“The motivation or need to belong, for example, is certainly fundamental to human’s sociability and gregariousness. It is both intuitively obvious and empirically evidenced that humans need meaningful social contact…..”(Forgas 5)

As it was explained, humans need meaningful social contact. For The Great Gatsby, Gatsby’s meaningful contact is Daisy, whom he has feelings for and plays an important role in Gatsby’s life as Gatsby loves her and wants to be with her. Whereas in All Quiet on the Western Front, Baumer’s meaningful contacts are his brothers on the field. Having these meaningful contacts are very important towards the individual’s motivation towards their life and how they behave. When they are motivated for something, they seem to be in a good mood and be happy, however, when they are not motivated they seem to always be down, they feel like there’s no meaning to their lives and there is nothing to be motivated about which affects them socially. Therefore, the plots of these novels could rely on the social relationships of the characters being a necessity for humans towards their sociability and gregariousness. This leads to motivation which turns into the social relationships that these novels are driven by.

In the novels The Great Gatsby and All Quiet on the Western Front, there is a strong theme of self-deception which turns into realization, using the archetype of fire vs ice. Self-deception is represented by fire, deception is when the truth of something or someone is hidden and that the character would only see the good which is not always the good thing as even though something is bad, deception is there to hide it and only pull out what would attract the character into the dirty deed even if it involves making up a false statement just to make it seem enticing towards the character. However, with fire comes ice. Ice represents realization, which would be basically the opposite of self-deception, and realization is waking up and finally realizing what is actually occurring within your surroundings whether it’s for the better or the worse. It’s when realizing that what was enticing is not what it seems to be in real life. For instance, an example of fire would be in All Quiet on the Western Front where Baumer says “…whereas those who are better off and should have been able to see more clearly what the consequences would be, were beside themselves with joy.” (Remarque 11). Here Baumer is happy to be enlisting himself with his friends into the military. He hears about all the fun stuff that everyone gets to do, their teacher back at home would try to convince them into signing up by telling them where they get to go, where they will be visiting, as well as all the fun things they get to go. Here, Baumer’s thoughts are all on that going to the battlefield will be positive for him and that he will have a good time, not knowing the truth about the war. As time went on, and Baumer starts to get a better understanding of the war, Baumer gets a sense of realization and realizes the mistake they had made when he said: “no one had the vaguest idea of what we were in for. The wisest were just poor and simple people. They knew the war to be a misfortune.”(11). Baumer figured out shortly after participating in a few battles and experiencing what living in the trenches was like, he knows right away that enlisting in the military was a big mistake. He is seeing people die every day, even his own friends, dying in Baumer’s own arms wishing that he had never gotten himself into this mess. Most importantly, he doesn’t want to lose his friends. Another example of fire vs ice would be in The Great Gatsby when Nick describes the love between Gatsby and Daisy and says “I think the voice held him most, with its fluctuating, feverish warmth, because it couldn’t be over-dreamed – that voice was a deathless song” (Fitzgerald 64). The fact that the author uses the actual word warmth really goes well considering this would be the fire in the novel representing the love between Gatsby and Daisy. It seems that Daisy’s voice somewhat captivates Gatsby and be when they begin to fall back in love. However, with fire always comes ice, when Daisy leaves Gatsby as the realization hit her and found out the truth about Gatsby and leaves him shown when Nick says that “She vanished inter her rich house, into her rich, full life, leaving Gatsby – nothing.” (Fitzgerald 99). At this point, Daisy realized that she would rather be with Tom Buchanan and that she left Gatsby with nothing after she realized that Gatsby was not the man she thought he was. Daisy only saw the good in Gatsby and didn’t quite know him fully, therefore wanting to be with him. As Christopher Ross of Southwest Texas State University said, “According to Freud, knowledge begins with preception and ends with responses. As information flows, it can be diverted, transformed, or erased.” (Frost). When there is self-deception, it will always eventually lead to realization. As people will only see the good in certain things and may not quite see the whole picture of the situation for what is happening, and may only see what they want to see as opposed to what they should see.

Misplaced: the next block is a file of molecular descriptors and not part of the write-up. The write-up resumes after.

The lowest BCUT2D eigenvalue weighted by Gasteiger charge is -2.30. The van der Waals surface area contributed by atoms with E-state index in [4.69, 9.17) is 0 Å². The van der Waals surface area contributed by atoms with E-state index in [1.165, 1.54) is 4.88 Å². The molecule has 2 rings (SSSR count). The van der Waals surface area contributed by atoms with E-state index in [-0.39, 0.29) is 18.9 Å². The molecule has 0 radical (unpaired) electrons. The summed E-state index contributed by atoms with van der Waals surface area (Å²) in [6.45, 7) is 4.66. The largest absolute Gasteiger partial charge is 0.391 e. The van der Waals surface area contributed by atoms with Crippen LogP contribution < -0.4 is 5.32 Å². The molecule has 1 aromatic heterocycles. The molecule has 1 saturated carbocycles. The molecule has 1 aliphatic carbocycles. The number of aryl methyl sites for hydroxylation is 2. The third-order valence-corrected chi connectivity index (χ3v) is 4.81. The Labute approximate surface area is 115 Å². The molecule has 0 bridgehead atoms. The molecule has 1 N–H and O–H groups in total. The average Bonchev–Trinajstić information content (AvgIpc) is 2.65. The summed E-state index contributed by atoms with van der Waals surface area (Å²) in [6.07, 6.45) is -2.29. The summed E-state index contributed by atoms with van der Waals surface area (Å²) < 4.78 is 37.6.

As shown, the various conflicts and plots that occur in the notable novels The Great Gatsby and All Quiet on the Western front would not exist if it weren’t for the social relationships between the characters in the novels. As well as how corruption and power can lead to one’s ego and through the symbolic archetype of the whirlpool, that if one’s ego grows negatively, it can cause the character to get sucked into the whirlpool and give them power. As well as when deception is involved in the play, to make the protagonist have a different view of something where the truth is hidden, there will always be a realization viewed as the symbolic archetype of fire and ice which is where the character finds out the truth and is usually the blame of another character for hiding it. Lastly, where the social relationships always come from the motivation of the characters, without motivation, there won’t be very many or any social relationships and motivation is what drives it all. Social conflict not only drives the plots in films and novels but also drives everyday human lives. 

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Social Conflict In The Great Gatsby And All Quiet On The Western Front [Internet]. WritingBros. 2021 Jul 15 [cited 2021 Nov 28]. Available from: https://writingbros.com/essay-examples/social-conflict-in-the-great-gatsby-and-all-quiet-on-the-western-front/